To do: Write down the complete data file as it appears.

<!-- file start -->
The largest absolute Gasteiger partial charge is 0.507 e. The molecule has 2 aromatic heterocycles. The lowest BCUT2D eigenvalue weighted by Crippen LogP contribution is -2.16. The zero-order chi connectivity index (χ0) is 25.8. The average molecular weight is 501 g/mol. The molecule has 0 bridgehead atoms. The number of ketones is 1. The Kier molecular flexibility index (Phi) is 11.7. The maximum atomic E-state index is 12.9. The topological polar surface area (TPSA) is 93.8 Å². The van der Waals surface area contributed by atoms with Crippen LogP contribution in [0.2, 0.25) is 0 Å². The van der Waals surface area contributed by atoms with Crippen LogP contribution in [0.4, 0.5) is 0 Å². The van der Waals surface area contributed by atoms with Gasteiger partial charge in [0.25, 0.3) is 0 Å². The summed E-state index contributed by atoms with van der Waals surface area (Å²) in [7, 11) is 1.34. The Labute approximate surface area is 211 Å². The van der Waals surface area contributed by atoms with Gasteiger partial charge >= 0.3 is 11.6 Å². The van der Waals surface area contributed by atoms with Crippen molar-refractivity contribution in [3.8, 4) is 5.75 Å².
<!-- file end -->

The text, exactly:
The largest absolute Gasteiger partial charge is 0.507 e. The molecule has 2 aromatic heterocycles. The lowest BCUT2D eigenvalue weighted by Crippen LogP contribution is -2.16. The zero-order chi connectivity index (χ0) is 25.8. The average molecular weight is 501 g/mol. The molecule has 0 bridgehead atoms. The number of ketones is 1. The Kier molecular flexibility index (Phi) is 11.7. The maximum atomic E-state index is 12.9. The topological polar surface area (TPSA) is 93.8 Å². The van der Waals surface area contributed by atoms with Crippen LogP contribution in [0.2, 0.25) is 0 Å². The van der Waals surface area contributed by atoms with Crippen LogP contribution in [0.4, 0.5) is 0 Å². The van der Waals surface area contributed by atoms with Gasteiger partial charge in [0.25, 0.3) is 0 Å². The summed E-state index contributed by atoms with van der Waals surface area (Å²) in [7, 11) is 1.34. The Labute approximate surface area is 211 Å². The van der Waals surface area contributed by atoms with Gasteiger partial charge >= 0.3 is 11.6 Å². The van der Waals surface area contributed by atoms with Crippen molar-refractivity contribution in [3.8, 4) is 5.75 Å².